Unless Christ had been the Son of God by eternal generation, he could not have been our mediator and redeemer, nor could he have obtained a throne and kingdom as such.— 523. He is the Son of GOD, in a most proper and singular manner, viz. by the Father's communicating the divine essence to him by eternal generation.524. The nature of this generation, our blessed LORD himself doth explain to us, John v. 26. As the Father hath life in himself, so hath he given to the Son to have life in himself. Which doth necessarily import a communication of the same individual essence. For to have life in himself, was an essential attribute of God; i. e. to have life independently, of and from himself, and to be the source and fountain of life to all creatures, is a perfection proper to GOD, inseparable from his nature, yea, the very same with his essence: and therefore, the Father cannot give it, unless he give the essence itself, which he cannot give by way of alienation or participation,-therefore it must be by way of communication. So that the generation of the Son is that eternal action of the Father, whereby he did communicate to the Son the same individual essence which he himself hath, that the Son might have it equal with himself;-in receiving whereof, the Son doth no more lessen or diminish the majesty or Godhead of the Father, than the light of one candle doth the light of another from which it is taken. Wherefore the council of Nice said well, that Christ is GOD of GOD, light of light, very GoD of very GOD, not proceeding but begotten. Hence, it is clear, that he is the true GoD, and the most high GoD, equal with

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the Father." A strange inference from such premises!

Few men, perhaps, have been more popular in the protestant churches, than the author of this work. His writings have been generally esteemed by devout people, and his name reckoned a sufficient recommendation to what has been printed under that patronage: and no doubt the systematic doctrine of the Trinity will be received as truth on the same account, though evidently ridiculous and contradictory in itself. It is amazing what weight men have laid upon doctrines, which have not the least countenance from scripture!So important, so necessary to salvation, that if in the least doubted of, the whole of religion is ruined! By this artifice, the bulk of mankind have been frightened into a belief of the dreadful danger of so much as enquiring into the truth or falsehood of such doctrines, as have been guarded by sanctions of so sacred a nature. You might as soon persuade many pious people to doubt of their own existence, as that this author, and others of equal repute among them, would lay so much weight as he does in this case, upon a scheme of doctrine which hath no foundation in revelation, reason, or common sense. In many respects he was justly admired; but his authority, nor no man's else, can make that a part of the christian religion which GOD has not revealed.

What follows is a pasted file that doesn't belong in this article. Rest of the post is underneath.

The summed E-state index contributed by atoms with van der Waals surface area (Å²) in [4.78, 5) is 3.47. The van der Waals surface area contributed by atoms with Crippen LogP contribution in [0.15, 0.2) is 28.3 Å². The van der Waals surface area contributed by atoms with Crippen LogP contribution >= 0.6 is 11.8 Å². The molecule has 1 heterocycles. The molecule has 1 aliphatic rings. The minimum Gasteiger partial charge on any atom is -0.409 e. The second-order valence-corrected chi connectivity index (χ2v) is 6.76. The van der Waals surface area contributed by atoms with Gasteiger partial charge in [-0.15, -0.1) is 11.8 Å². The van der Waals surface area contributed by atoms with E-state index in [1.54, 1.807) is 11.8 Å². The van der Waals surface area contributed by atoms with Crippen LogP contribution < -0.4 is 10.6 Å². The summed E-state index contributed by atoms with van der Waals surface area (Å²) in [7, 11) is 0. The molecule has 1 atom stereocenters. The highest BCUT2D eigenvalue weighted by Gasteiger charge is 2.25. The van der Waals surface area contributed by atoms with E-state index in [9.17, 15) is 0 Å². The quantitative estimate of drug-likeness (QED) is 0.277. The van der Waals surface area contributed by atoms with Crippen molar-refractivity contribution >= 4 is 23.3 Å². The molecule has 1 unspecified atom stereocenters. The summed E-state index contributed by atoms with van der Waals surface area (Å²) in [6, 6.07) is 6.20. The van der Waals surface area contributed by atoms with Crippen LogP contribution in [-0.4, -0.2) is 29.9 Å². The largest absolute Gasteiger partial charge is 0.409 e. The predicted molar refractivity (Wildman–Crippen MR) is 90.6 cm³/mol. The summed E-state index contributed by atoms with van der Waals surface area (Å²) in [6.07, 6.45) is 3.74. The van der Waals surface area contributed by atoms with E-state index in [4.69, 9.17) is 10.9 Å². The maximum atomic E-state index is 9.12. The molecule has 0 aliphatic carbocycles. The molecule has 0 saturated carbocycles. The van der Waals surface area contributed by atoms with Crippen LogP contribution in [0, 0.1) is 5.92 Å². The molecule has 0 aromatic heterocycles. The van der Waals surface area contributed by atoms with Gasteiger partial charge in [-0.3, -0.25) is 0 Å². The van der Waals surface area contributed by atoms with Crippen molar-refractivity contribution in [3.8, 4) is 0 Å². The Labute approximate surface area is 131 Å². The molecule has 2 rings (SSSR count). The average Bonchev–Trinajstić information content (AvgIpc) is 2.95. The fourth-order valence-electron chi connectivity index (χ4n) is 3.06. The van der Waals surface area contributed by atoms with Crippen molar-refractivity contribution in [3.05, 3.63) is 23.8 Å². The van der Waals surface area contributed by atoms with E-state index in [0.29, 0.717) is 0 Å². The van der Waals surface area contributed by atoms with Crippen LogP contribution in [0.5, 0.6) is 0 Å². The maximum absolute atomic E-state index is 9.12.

The ideas which this doctrine convey, seem to be more akin to the heathen mythology, than the revealed character of GOD in scripture: and I cannot help thinking, that several parts of it are borrowed from that quarter, by the first contrivers thereof, who still retained some of the notions they had been bred up in, before converted to christianity: and, like the reformers from popery,

did not get clear of all the prejudices of their first education, before they, in the heat of controversy, composed systems of doctrine, and forms of worship, which in many instances, are rather what they formerly believed, the idolatries of the heathen, or the superstitions of popery, than what they afterwards professed, viz. an adherence to revelation, in opposition to all the traditions of men. The terms (if there is any sense in them so connected) convey ideas only suitable to heathen deities, not to the one living and true GOD. To define the essence and nature of God, by the nature of man, the communicating and receiving of Deity by the lighting of one candle at another,to tell us the Godhead is distinguished,-is the fountain of the Deity,-is begotten of the Father, -proceeds from the Father and the Son, &c. is wholly unintelligible, so confused, that no man can know what is meant by Godhead, essence, Deity, Father, Son, or any other term in the whole of the pretended definition.

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I know not which is to be most wondered at and lamented, how so many great men could assume such a prerogative, as to load this doctrine with so many unsuitable, unintelligible, and unmeaning distinctions: or, that such multitudes of people have, without examination, been dispos ed to receive these distinctions as undoubted truths, without seeing their disagreement with revelation. It is a pity the one should have so much presumption, and the other so void of attention.

It would be too tedious a task to enter minutely into the particular parts of this human scheme concerning the Trinity; I shall only give some hints of the most glaring absurdities and contradictions therein,--answer the most plausible